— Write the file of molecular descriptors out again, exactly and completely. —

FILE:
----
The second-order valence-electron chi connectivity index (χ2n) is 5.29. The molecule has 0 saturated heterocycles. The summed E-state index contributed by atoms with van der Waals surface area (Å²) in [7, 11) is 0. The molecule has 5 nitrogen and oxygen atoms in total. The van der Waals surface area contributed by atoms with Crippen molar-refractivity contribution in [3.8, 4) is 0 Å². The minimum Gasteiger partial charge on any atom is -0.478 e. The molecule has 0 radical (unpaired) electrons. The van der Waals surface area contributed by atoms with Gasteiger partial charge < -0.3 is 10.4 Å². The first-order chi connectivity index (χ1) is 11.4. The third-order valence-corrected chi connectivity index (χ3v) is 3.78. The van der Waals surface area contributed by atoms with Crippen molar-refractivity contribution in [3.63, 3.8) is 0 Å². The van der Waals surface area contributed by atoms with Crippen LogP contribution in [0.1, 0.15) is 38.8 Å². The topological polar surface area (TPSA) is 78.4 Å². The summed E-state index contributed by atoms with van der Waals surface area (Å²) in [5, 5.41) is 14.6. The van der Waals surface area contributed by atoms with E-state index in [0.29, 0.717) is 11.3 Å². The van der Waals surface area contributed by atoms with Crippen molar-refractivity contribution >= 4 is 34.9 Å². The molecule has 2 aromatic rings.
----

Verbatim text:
The second-order valence-electron chi connectivity index (χ2n) is 5.29. The molecule has 0 saturated heterocycles. The summed E-state index contributed by atoms with van der Waals surface area (Å²) in [7, 11) is 0. The molecule has 5 nitrogen and oxygen atoms in total. The van der Waals surface area contributed by atoms with Crippen molar-refractivity contribution in [3.8, 4) is 0 Å². The minimum Gasteiger partial charge on any atom is -0.478 e. The molecule has 0 radical (unpaired) electrons. The van der Waals surface area contributed by atoms with Gasteiger partial charge < -0.3 is 10.4 Å². The first-order chi connectivity index (χ1) is 11.4. The third-order valence-corrected chi connectivity index (χ3v) is 3.78. The van der Waals surface area contributed by atoms with Crippen molar-refractivity contribution in [3.63, 3.8) is 0 Å². The van der Waals surface area contributed by atoms with Crippen LogP contribution in [0.1, 0.15) is 38.8 Å². The topological polar surface area (TPSA) is 78.4 Å². The summed E-state index contributed by atoms with van der Waals surface area (Å²) in [5, 5.41) is 14.6. The van der Waals surface area contributed by atoms with E-state index in [0.29, 0.717) is 11.3 Å². The van der Waals surface area contributed by atoms with Crippen molar-refractivity contribution >= 4 is 34.9 Å². The molecule has 2 aromatic rings.